Parents enjoy on-going communication, detailed documentation of each child’s growth and development shared in a portfolio system, newsletters and other written information about the program distributed regularly, parent meetings and discussion groups on educational and parenting issues, and a welcoming attitude towards parent participation in the program.

Class sizes typically range from 10-14 students, each with two highly qualified and experienced co-teachers. Decisions about placements for the fall of 2016 will begin to be made in December. For more information or an appointment, please call Katrina at 781-828-4800.

Please share this information with any families you think might be interested!

Inviting Children to a New School Year

Especially at the beginning of a new school year, preschool teachers are thinking about ways to create spaces that offer invitations to the children – spaces that invite children to feel welcome and safe, spaces that stimulate personal investigations, spaces that encourage children to feel a connection to a community of learners.

We want children to establish a sense of place at school – a sense that they belong here and are welcome. We want to create an environment that children will want to engage with, explore, and connect with as they develop the emotional comfort to express themselves and create at school.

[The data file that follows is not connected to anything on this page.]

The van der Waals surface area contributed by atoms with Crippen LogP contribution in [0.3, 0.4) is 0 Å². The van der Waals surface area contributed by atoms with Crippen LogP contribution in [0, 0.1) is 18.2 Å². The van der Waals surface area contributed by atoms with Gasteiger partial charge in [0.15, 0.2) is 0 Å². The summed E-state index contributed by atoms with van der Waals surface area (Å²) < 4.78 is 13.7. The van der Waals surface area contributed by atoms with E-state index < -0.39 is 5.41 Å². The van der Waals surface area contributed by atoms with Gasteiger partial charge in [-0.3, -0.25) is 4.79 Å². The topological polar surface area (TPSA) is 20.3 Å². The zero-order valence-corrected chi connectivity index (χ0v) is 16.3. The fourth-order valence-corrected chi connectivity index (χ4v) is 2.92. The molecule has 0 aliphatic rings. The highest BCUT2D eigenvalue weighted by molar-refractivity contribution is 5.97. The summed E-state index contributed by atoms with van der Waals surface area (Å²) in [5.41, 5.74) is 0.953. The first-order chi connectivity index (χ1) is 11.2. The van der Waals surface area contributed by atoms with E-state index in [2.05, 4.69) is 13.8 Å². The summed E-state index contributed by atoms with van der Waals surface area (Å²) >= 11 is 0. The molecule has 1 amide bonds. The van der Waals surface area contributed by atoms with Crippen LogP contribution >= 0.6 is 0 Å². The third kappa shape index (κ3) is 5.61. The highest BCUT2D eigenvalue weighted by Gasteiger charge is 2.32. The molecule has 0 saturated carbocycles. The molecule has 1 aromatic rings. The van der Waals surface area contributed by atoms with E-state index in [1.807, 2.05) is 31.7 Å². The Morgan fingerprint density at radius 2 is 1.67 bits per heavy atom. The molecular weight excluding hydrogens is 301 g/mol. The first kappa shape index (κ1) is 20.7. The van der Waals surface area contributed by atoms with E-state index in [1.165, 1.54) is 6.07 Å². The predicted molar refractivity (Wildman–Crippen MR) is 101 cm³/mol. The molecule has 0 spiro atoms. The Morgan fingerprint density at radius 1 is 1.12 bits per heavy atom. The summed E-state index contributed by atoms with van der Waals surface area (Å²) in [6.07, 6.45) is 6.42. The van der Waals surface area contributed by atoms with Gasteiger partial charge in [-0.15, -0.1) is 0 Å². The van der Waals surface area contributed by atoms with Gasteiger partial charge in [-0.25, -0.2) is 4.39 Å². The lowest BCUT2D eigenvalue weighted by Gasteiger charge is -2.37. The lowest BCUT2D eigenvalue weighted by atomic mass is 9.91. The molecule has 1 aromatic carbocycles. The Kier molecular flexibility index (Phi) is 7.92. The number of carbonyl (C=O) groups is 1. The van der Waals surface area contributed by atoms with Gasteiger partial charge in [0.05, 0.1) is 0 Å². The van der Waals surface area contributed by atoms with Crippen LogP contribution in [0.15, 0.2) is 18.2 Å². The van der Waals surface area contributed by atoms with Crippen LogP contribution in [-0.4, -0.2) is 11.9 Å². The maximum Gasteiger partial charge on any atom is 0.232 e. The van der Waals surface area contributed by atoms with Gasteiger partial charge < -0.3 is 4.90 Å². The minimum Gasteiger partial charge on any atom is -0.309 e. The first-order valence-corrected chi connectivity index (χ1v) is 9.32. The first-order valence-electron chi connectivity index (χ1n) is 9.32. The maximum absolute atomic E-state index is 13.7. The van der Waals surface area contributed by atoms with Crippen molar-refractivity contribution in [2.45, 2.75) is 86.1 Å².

What have we been thinking about as this new school year begins?

It’s important that children see a family presence in their classroom so that they feel a personal sense of validation, respect and acceptance. Photo albums of children enjoying family activities and “Books About Me” that highlight each child’s family, favorite activities, and qualities offer children a concrete way to share family culture with their peers and teachers. Child photos on blocks or in other classroom centers offer a direct invitation to join activities in our classroom space.

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It’s important that children can “make sense of” their classroom environment – that they can feel and understand how to successfully engage in the centers that teachers create. Materials in easy reach and with clear labels, clear boundaries and open walkways (so that play is uninterrupted), furniture and props well scaled to the children, and centers well placed so that the activity level, volume, and scale of the play create a sense of freedom as children engage. All of these allow children to independently determine where to go for more or less active, collaborative, social or private play.